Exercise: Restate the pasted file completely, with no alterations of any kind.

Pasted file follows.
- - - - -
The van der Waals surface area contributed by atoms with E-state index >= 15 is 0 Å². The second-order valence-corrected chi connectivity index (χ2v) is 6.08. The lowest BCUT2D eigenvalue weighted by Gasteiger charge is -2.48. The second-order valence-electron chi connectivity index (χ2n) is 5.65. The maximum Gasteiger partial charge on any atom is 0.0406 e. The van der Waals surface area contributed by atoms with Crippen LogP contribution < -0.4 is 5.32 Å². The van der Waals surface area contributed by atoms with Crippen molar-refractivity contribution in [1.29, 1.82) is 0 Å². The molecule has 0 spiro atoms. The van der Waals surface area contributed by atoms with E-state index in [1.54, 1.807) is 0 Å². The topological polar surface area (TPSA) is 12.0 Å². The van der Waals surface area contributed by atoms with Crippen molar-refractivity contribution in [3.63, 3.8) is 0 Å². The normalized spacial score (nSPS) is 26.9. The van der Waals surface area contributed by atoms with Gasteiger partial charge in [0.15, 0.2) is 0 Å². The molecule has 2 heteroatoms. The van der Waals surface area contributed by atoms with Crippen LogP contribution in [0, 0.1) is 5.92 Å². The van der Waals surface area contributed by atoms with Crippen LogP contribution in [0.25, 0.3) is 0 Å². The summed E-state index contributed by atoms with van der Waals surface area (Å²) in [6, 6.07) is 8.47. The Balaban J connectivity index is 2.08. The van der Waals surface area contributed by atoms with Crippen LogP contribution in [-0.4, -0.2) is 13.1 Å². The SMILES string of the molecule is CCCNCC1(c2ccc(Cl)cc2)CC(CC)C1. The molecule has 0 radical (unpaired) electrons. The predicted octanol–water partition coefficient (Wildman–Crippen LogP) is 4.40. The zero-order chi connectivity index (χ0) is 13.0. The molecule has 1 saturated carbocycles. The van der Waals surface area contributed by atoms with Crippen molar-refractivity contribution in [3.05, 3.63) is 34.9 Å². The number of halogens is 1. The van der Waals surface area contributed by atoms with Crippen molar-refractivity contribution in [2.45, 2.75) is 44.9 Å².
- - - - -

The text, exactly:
The van der Waals surface area contributed by atoms with E-state index >= 15 is 0 Å². The second-order valence-corrected chi connectivity index (χ2v) is 6.08. The lowest BCUT2D eigenvalue weighted by Gasteiger charge is -2.48. The second-order valence-electron chi connectivity index (χ2n) is 5.65. The maximum Gasteiger partial charge on any atom is 0.0406 e. The van der Waals surface area contributed by atoms with Crippen LogP contribution < -0.4 is 5.32 Å². The van der Waals surface area contributed by atoms with Crippen molar-refractivity contribution in [1.29, 1.82) is 0 Å². The molecule has 0 spiro atoms. The van der Waals surface area contributed by atoms with E-state index in [1.54, 1.807) is 0 Å². The topological polar surface area (TPSA) is 12.0 Å². The van der Waals surface area contributed by atoms with Crippen molar-refractivity contribution in [3.63, 3.8) is 0 Å². The normalized spacial score (nSPS) is 26.9. The van der Waals surface area contributed by atoms with Gasteiger partial charge in [0.15, 0.2) is 0 Å². The molecule has 2 heteroatoms. The van der Waals surface area contributed by atoms with Crippen LogP contribution in [0, 0.1) is 5.92 Å². The van der Waals surface area contributed by atoms with Crippen LogP contribution in [0.25, 0.3) is 0 Å². The summed E-state index contributed by atoms with van der Waals surface area (Å²) in [6, 6.07) is 8.47. The Balaban J connectivity index is 2.08. The van der Waals surface area contributed by atoms with Crippen LogP contribution in [-0.4, -0.2) is 13.1 Å². The SMILES string of the molecule is CCCNCC1(c2ccc(Cl)cc2)CC(CC)C1. The molecule has 0 radical (unpaired) electrons. The predicted octanol–water partition coefficient (Wildman–Crippen LogP) is 4.40. The zero-order chi connectivity index (χ0) is 13.0. The molecule has 1 saturated carbocycles. The van der Waals surface area contributed by atoms with Crippen molar-refractivity contribution in [3.05, 3.63) is 34.9 Å². The number of halogens is 1. The van der Waals surface area contributed by atoms with Crippen molar-refractivity contribution in [2.45, 2.75) is 44.9 Å².